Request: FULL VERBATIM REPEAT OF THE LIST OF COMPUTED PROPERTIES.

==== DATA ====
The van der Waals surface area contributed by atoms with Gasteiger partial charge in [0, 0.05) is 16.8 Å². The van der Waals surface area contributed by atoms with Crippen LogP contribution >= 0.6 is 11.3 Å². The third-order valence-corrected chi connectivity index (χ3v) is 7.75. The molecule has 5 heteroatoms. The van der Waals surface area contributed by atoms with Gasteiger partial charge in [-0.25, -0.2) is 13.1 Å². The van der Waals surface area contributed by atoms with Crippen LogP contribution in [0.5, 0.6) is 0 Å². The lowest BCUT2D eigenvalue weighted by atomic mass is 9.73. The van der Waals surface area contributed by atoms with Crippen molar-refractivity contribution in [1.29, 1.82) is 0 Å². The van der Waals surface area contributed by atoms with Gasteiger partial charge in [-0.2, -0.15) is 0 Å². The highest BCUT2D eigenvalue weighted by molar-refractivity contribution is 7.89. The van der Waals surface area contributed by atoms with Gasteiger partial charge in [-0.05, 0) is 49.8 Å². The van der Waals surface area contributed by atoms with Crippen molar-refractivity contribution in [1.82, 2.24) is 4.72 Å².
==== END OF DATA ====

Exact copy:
The van der Waals surface area contributed by atoms with Gasteiger partial charge in [0, 0.05) is 16.8 Å². The van der Waals surface area contributed by atoms with Crippen LogP contribution >= 0.6 is 11.3 Å². The third-order valence-corrected chi connectivity index (χ3v) is 7.75. The molecule has 5 heteroatoms. The van der Waals surface area contributed by atoms with Gasteiger partial charge in [-0.25, -0.2) is 13.1 Å². The van der Waals surface area contributed by atoms with Crippen LogP contribution in [0.5, 0.6) is 0 Å². The lowest BCUT2D eigenvalue weighted by atomic mass is 9.73. The van der Waals surface area contributed by atoms with Crippen molar-refractivity contribution in [1.29, 1.82) is 0 Å². The van der Waals surface area contributed by atoms with Gasteiger partial charge in [-0.2, -0.15) is 0 Å². The highest BCUT2D eigenvalue weighted by molar-refractivity contribution is 7.89. The van der Waals surface area contributed by atoms with Gasteiger partial charge in [-0.05, 0) is 49.8 Å². The van der Waals surface area contributed by atoms with Crippen molar-refractivity contribution in [1.82, 2.24) is 4.72 Å².